With the promise of a exclusive ASU Cycling Team kit (of which I was not a member, so I felt especially honored), I went to try on my first pair of bibs.
The salesperson returned from the stockroom holding two packages.
“I brought you a Ladies’ small and medium,” he said, quickly sizing up my lower body and handing over the goods.
I laughed out loud. There was nooooooo way I was fitting into a small short.
After some discussion about the unisex chamois, I ended up purchasing a ladies’ medium jersey and men’s LARGE bibs.
Yep, you read that right.
Bibs, for those new to the term, are the cycling shorts kept up with suspender-like straps over the shoulders, instead of an elastic waistband (think: high-school wrestling team uniform). They’re usually worn with a matching jersey (top) as a part of a very professional-looking, sleek ensemble that almost looks like Blue Man Group body sock adorn with fancy sponsor logos, and is actually a two-piece set that makes up what’s called The Full Kit.
Since this first purchase, I have become an advocate of wearing bibs - in many circumstances, though not all. Also, since this purchase, this somewhat comical, somewhat embarrassing conversation over my size disparity has taken place in the doorway of many Cycle Shop fitting rooms (I often joke that I should have just handed the two packages back and suggested he try again). Which leads me to one of the down-sides of wearing bibs - the sizing.
If you’re considering buying some bibs, I’ve compiled a few pros and cons to be aware of:
- Better Breathing
- Maintaining a deep, consistent “belly” breath helps regulate overheating and exhaustion while on the bike, and the diaphragm and lower abdomen can move more freely in bibs.
- Along with less restricted breathing, bibs help you avoid the inadvertent nip-tuck tight shorts may give you, which can result in shallower breaths, stomach cramping, and even rash lines at the waistband. And, according to Trek University Online, a resource for Trek retailers and enthusiasts, bibs help keep the chamois in place, keeping your privates better padded.
- Great Conversation Starter
- “Hey, cool Kit, where is that from” or, “Oh, I’ve been to that shop/brewery/race” is a great way to break the ice if you spot a fellow cyclist out and about. I’ve started collecting kits from each vacation I go on, my favorite being from a cycle shop in Puerto Rico, and I’m thrilled to talk about it whenever anyone mentions my unusual kit, and I’ve noticed the same goes for others when I ask about their interesting logos.
- Look Slick, Build Confidence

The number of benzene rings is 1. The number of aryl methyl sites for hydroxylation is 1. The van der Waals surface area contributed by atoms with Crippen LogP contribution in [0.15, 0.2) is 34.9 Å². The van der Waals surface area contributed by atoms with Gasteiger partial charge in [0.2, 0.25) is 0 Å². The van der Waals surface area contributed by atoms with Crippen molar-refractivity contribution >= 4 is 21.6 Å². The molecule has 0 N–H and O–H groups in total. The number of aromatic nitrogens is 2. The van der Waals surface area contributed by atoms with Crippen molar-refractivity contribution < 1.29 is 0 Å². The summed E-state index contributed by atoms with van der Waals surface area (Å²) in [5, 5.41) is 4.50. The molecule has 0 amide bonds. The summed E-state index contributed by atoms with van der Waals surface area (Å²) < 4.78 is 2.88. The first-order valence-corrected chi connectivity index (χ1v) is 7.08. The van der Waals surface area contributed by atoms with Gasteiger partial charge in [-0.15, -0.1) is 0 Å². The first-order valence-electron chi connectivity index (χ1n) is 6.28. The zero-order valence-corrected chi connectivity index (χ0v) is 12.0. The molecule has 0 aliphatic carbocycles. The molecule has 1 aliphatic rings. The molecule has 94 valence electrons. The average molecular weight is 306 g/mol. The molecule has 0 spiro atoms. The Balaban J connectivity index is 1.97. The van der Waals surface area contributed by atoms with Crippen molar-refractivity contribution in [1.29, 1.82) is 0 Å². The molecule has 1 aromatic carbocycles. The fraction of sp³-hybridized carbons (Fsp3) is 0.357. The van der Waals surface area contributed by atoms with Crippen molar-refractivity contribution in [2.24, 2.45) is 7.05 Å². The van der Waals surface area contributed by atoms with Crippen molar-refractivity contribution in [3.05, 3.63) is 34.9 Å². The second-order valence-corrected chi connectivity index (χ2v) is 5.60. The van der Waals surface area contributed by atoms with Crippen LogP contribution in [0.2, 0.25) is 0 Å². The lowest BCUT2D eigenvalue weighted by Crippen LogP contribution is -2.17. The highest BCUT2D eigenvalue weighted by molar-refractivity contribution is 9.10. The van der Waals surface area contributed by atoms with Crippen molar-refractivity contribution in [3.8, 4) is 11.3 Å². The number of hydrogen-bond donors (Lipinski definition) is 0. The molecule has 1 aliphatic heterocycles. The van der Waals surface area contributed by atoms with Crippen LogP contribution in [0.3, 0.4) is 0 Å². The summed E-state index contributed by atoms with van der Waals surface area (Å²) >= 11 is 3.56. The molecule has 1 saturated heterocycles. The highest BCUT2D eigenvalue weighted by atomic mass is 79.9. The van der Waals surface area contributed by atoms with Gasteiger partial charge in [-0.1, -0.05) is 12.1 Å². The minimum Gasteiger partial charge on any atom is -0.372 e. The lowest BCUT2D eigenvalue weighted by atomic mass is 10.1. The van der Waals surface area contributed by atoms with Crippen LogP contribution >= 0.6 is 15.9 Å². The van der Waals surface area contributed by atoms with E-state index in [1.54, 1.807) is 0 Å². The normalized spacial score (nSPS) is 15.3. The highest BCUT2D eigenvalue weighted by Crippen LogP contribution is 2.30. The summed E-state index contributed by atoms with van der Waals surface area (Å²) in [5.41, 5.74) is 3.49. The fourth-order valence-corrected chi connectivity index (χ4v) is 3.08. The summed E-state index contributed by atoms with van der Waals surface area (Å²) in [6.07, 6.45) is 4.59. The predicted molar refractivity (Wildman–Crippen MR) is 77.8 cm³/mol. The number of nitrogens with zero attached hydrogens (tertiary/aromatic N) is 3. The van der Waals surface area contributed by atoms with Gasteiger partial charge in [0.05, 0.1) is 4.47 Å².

- A main feature of wearing bibs is that they are more streamlined, “aerodynamic” (though probably won’t cut much time off your trails), and look sleek and pulled together. For a beginner cyclist this can be a huge confidence boost, like the concept of “fake it till you make it,” or the old adage about buying yourself a new gym outfit before starting a new workout program. Even the process of buying the bibs, as I described above, can be a learning experience in the world of cycling, and fodder for funny chit-chat with other cyclists who have inevitably had similar experiences!
- Potty Breaks
- Embarrassing but true, bibs are significantly more difficult to remove in a hurry if you’re rushing to the toilet. Unlike shorts, which you just pull down, to remove bibs you must completely take of your shirt (for women, at least), unhook the suspenders from your shoulders and then pull them down. I have done this in a porta-potty with my jersey and gloves between my teeth, squatting and trying not to touch anything or breathe… it can be a challenge. For this reason, if you are going for a short ride, go for the bibs, but if you’re anticipating a couple bathroom stops, especially porta-potties or the “natural” pit stop (aka squatting behind a tree), I would recommend shorts.
- Less Matching Options
- At any cycling store, you will find plain black bibs that can be matched with any top… in the men’s section. For women… not as common. Women’s cycling bibs usually come as part of a matching kit. There are some unspoken rules regarding The Full Kit, which I won’t fully cover here, but the gist is that The Full Kit should be worn as one set, and not mixed and matched. It makes sense, as the bibs and jerseys will have a particular color scheme and logos, which usually follow the lines of the body to make the kit look like one piece instead of two. Obviously wearing the bibs of one cycling club with the jersey of another will not only look weird, but may even be offensive. In general mixing and matching your bibs that are part of kits is looked at as poor taste, which leaves you with less outfits to pick from.
- Racing Styles
- Female bibs are usually part of a full kit, and full kits are designed with the professional in mind - aka the “Racing Style.” Racing Style Kits are thinner, tighter and may contain more mesh than your typical jersey and bibs. Therefore, the sizing may be a little off, as I described above, and the thin material may wear out quicker. Sadly, the chamois in racing bibs are often slightly thinner than regular shorts and may be unisex, meaning that the bibs won’t offer the best support four our bum and lady parts. Also, because of the thin material and abundance of breathable mesh, Full Kits are known to be see-through… so do some test squats and bends in the fitting room to make sure everything is covered :)